The international response to West Africa’s Ebola outbreak is “dangerously inadequate,” says an official with the humanitarian aid organization Doctors Without Borders (MSF).
Nurse Anja Wolz, the emergency coordinator for the group, wrote in the New England Journal of Medicine on Wednesday that while the Ebola outbreak has been out of control for months, it has taken the international health community a long time to react.
“The current international Ebola response remains dangerously inadequate,” she said, warning that the situation is more than an Ebola outbreak and that the humanitarian crisis is getting worse every day.
Meanwhile, the United Nations (UN) health agency the World Health Organization (WHO) confirmed the death of Ebola doctor Sahr Rogers, who was infected with the deadly virus while working in a clinic in Sierra Leone.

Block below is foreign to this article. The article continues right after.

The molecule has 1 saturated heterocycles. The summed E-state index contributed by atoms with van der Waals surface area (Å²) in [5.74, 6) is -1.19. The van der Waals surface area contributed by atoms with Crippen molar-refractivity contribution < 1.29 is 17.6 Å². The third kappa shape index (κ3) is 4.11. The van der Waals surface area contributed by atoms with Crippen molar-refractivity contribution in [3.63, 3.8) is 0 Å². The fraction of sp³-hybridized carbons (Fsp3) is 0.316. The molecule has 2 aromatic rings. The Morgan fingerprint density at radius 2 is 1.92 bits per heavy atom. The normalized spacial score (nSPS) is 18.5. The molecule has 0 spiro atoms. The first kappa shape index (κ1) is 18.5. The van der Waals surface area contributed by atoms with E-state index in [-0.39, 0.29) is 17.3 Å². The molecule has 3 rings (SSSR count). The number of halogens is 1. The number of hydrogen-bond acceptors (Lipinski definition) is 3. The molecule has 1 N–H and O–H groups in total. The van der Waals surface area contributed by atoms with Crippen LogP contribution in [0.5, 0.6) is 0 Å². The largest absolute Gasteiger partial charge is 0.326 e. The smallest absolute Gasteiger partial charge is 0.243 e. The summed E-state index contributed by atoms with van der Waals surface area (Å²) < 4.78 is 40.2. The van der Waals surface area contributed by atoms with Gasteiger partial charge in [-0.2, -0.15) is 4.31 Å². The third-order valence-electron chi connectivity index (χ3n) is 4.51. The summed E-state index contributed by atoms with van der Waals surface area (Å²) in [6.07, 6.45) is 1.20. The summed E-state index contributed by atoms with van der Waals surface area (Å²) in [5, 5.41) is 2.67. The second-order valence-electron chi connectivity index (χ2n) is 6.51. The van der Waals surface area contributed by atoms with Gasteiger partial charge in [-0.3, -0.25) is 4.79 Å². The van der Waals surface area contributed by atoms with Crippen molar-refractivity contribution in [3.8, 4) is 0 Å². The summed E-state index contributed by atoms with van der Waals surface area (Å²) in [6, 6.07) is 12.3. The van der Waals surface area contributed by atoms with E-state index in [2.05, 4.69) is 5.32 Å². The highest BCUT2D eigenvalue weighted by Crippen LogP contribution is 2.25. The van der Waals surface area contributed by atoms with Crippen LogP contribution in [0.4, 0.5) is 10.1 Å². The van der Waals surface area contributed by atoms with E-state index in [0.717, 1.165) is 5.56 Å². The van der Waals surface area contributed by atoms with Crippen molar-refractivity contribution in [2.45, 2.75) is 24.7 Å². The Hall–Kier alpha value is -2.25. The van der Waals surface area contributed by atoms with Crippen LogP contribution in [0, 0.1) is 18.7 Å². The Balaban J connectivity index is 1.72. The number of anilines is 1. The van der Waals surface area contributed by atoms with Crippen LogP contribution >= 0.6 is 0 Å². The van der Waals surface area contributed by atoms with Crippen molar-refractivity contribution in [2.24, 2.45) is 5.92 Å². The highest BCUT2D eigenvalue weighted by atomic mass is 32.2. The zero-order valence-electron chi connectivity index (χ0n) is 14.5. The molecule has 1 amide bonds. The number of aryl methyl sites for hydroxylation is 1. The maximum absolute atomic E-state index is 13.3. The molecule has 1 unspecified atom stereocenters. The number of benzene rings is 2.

The WHO also said a Senegalese epidemiologist was airlifted this week to Germany for treatment. The infected doctor reportedly received treatment in a Hamburg hospital on Wednesday.
More than 1,400 people across Sierra Leone, Guinea, Liberia and Nigeria have been killed in the world’s deadliest Ebola outbreak in history, with the number of infection cases now standing at over 26,000.
Ebola is a form of hemorrhagic fever whose symptoms are diarrhea, vomiting and bleeding. The virus spreads through direct contact with infected blood, feces or sweat. It can also be spread through sexual contact or the unprotected handling of contaminated corpses.
Ebola remains one of the world’s most virulent diseases, which kills between 25 to 90 percent of those who contract the virus.